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Advice appreciated on teaching a 5 year-old

Home Forums Teaching the Harp Advice appreciated on teaching a 5 year-old

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  • #82628
    andee-craig
    Participant

    I’ve got a 5 year old starting lessons with me in a couple of days. She’s already had one lesson with someone else so far. She’s got one of those cheap mid-eastern harps, only 19 strings. She can already pick out ‘Twinkle Twinkle’, ‘Frere Jacques’, and ‘Hot Cross Buns’. She’s taught herself these and can play with one finger on each hand.

    I’ve been told that children that young can’t really use the fourth finger, so I intend to concentrate on thumb and second and third fingers.

    I’ve got a Dusty Strings 26 that I’ll have her use. I’ll set it up on the floor (without the legs) and give her a little stool to sit on. That way it’s a miniature version of sitting at a full-size lever harp.

    This way I can teach her proper posture, hand position and then playing up and down the scales, skipping strings, triads, placing before plucking. I don’t intend on doing loads of this because I don’t want her to get bored, so I’ll move on to a simple tune like ‘Katie Bairdie’ by the second or third lesson. The left hand will be simple, but I won’t introduce it too soon.

    She can practice on her 19-string harp at home, but her father knows they will have to upgrade the harp very soon. I know of one to rent (a 30-string).

    Does this sound reasonable? Any other points to consider? Other advice?

    #82629
    Alison
    Participant

    I always start with 2nd fingers, then introduce the thumb and do ‘walking ‘ exercises for a few weeks, before any tunes. You can plan the process, but not the rate of progress and at that age her concentration won’t last more than 10 minutes . Teach her the alphabet of the scale and then keep reinforcing that so that she knows the names of the notes, No doubt you will have to undo what she has learnt on her own, I found the hand position and posture the most difficult to instill but with a lot of patience and persistence it seems to be working, but always needy of reminding. Read the paper on Kodaly on the web to understand why words and rhymes are so necessary, and just enjoy it! !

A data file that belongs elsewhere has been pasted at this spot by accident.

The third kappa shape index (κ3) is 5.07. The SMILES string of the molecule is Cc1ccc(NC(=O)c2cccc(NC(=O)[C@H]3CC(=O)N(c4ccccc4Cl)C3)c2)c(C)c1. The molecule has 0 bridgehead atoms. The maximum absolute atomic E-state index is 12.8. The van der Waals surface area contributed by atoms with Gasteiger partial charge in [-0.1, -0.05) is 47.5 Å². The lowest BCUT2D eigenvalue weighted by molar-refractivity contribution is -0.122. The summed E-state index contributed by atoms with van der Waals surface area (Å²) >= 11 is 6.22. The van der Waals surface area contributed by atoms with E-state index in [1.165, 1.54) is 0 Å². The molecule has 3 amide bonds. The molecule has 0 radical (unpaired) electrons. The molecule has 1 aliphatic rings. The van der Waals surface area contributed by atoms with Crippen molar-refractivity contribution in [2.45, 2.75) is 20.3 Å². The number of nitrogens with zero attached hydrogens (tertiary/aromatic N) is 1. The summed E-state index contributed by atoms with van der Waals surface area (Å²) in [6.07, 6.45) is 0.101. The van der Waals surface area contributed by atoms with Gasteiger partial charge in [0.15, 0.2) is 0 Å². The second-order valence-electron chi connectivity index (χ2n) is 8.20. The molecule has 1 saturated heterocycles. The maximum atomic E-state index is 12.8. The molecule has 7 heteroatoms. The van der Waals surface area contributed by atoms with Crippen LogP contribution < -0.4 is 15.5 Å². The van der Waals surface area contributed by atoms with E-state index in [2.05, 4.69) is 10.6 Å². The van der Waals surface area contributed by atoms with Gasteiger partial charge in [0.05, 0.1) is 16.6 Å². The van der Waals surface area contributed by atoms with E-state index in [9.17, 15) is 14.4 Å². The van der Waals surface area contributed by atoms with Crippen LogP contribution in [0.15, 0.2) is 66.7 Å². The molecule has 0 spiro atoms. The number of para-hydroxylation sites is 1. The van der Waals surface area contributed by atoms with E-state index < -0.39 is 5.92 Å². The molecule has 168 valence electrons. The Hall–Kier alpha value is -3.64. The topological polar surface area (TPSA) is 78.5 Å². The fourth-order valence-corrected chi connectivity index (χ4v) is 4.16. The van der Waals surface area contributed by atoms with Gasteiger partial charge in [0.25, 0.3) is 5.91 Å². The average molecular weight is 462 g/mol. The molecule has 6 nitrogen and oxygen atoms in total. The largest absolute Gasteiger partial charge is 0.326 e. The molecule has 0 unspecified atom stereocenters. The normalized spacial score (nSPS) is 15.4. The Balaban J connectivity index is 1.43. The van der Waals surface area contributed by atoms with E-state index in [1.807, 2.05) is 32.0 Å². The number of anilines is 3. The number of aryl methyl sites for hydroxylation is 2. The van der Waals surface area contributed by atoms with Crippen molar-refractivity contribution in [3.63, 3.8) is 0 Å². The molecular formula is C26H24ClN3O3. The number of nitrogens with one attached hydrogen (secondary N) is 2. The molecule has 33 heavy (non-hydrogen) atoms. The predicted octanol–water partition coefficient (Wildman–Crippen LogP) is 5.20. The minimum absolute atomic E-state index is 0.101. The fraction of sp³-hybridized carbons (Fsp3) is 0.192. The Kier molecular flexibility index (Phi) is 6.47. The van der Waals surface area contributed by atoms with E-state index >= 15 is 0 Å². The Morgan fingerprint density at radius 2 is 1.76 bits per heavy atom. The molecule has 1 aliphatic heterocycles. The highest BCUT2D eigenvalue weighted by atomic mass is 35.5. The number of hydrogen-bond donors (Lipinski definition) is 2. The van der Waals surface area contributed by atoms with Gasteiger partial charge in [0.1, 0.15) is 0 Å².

#82630
    andee-craig
    Participant

    Thank you for that Alison. I heard she lasted almost 45 minutes at her first lesson before getting twitchy! But I don’t expect that to always be the case.

    I will start with thumb and second finger like you said, and then progress to three fingers. Will do walking up the scale and teach her the names of the notes. Will look into Kodaly, not familiar with the name….

    #82631
    rosalind-beck
    Participant

    Andee, check out Suzuki Harp School Book 1. It is geared to very little children, and it uses the 4th finger once they get to Twinkle Variation A, i.e, not very far at all into the method. In my experience, the major problem is that of maintaining concentration. Do a lot of different activities, rhythm drills, games, etc. It’s definitely a challenge to keep them busy and engaged. Good luck!

    #82632
    andee-craig
    Participant

    Thanks Rosalind, I will probably have to order that book!

    #82633
    Alison
    Participant
    #82634

    You could try using “Step by Step”, books

    #82635
    andee-craig
    Participant

    Thank you Patricia, I have just googled her, seems her books may be hard to track down, but worth a try.

    I just found out today my little student won’t be having lessons anymore. I’m sad about it as I really enjoyed teaching her and she did really well. What I thought would be a struggle ended up being a fantastic challenge for me which stretched my teaching skills, and now if I ever get a student that young again, I won’t hesitate to take her or him on.

    My little student’s dad did say he was impressed with his daughter’s achievements, but I can’t help but wonder if I could have done better. Ah well, there’s no point in negative thinking and I’ve just got to be proud of what I got out of it and of how far my little student came in just several weeks.

    #82636

    There is a wonderful book by Gabriella Bosio called “I Play the Harp”, which is aimed at teaching very young children. There are some really cute drawings and ideas that help illustrate how to position the hands. I particularly like the “elephant”, (for having the second finger pointing down, like the elephant’s trunk. It made a huge difference for my 7-year-old student. Saying “thumb up, fingers down” does not resonate with a child like saying” Make your hand look like an elephant”.

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